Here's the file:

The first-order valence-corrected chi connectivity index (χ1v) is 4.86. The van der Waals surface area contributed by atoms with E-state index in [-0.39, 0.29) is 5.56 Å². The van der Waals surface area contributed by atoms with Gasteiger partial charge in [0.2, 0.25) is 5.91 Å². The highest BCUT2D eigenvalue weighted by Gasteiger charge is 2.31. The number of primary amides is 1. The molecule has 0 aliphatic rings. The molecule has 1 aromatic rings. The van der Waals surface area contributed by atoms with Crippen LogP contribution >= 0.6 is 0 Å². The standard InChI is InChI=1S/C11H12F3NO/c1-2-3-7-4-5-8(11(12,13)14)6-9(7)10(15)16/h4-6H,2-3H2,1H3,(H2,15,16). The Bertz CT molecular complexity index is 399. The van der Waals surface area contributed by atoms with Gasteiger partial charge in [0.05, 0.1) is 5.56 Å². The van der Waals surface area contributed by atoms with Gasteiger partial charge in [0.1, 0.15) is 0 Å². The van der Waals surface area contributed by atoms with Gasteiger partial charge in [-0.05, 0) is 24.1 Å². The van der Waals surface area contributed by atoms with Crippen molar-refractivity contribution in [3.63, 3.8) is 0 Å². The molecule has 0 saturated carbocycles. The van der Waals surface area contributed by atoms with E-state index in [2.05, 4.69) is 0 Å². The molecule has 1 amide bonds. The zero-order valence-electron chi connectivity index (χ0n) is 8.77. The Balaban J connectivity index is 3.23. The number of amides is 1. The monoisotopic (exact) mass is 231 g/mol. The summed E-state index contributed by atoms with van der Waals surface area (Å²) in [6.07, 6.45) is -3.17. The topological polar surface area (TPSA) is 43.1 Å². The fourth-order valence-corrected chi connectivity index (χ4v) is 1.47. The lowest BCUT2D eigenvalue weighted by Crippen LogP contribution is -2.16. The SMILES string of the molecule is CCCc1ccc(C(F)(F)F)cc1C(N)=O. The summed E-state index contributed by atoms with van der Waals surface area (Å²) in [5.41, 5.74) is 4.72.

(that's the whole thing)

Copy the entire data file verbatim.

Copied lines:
The first-order valence-corrected chi connectivity index (χ1v) is 4.86. The van der Waals surface area contributed by atoms with E-state index in [-0.39, 0.29) is 5.56 Å². The van der Waals surface area contributed by atoms with Gasteiger partial charge in [0.2, 0.25) is 5.91 Å². The highest BCUT2D eigenvalue weighted by Gasteiger charge is 2.31. The number of primary amides is 1. The molecule has 0 aliphatic rings. The molecule has 1 aromatic rings. The van der Waals surface area contributed by atoms with Crippen LogP contribution >= 0.6 is 0 Å². The standard InChI is InChI=1S/C11H12F3NO/c1-2-3-7-4-5-8(11(12,13)14)6-9(7)10(15)16/h4-6H,2-3H2,1H3,(H2,15,16). The Bertz CT molecular complexity index is 399. The van der Waals surface area contributed by atoms with Gasteiger partial charge in [0.05, 0.1) is 5.56 Å². The van der Waals surface area contributed by atoms with Gasteiger partial charge in [0.1, 0.15) is 0 Å². The van der Waals surface area contributed by atoms with Gasteiger partial charge in [-0.05, 0) is 24.1 Å². The van der Waals surface area contributed by atoms with Crippen molar-refractivity contribution in [3.63, 3.8) is 0 Å². The molecule has 0 saturated carbocycles. The van der Waals surface area contributed by atoms with E-state index in [2.05, 4.69) is 0 Å². The molecule has 1 amide bonds. The zero-order valence-electron chi connectivity index (χ0n) is 8.77. The Balaban J connectivity index is 3.23. The number of amides is 1. The monoisotopic (exact) mass is 231 g/mol. The summed E-state index contributed by atoms with van der Waals surface area (Å²) in [6.07, 6.45) is -3.17. The topological polar surface area (TPSA) is 43.1 Å². The fourth-order valence-corrected chi connectivity index (χ4v) is 1.47. The lowest BCUT2D eigenvalue weighted by Crippen LogP contribution is -2.16. The SMILES string of the molecule is CCCc1ccc(C(F)(F)F)cc1C(N)=O. The summed E-state index contributed by atoms with van der Waals surface area (Å²) in [5.41, 5.74) is 4.72.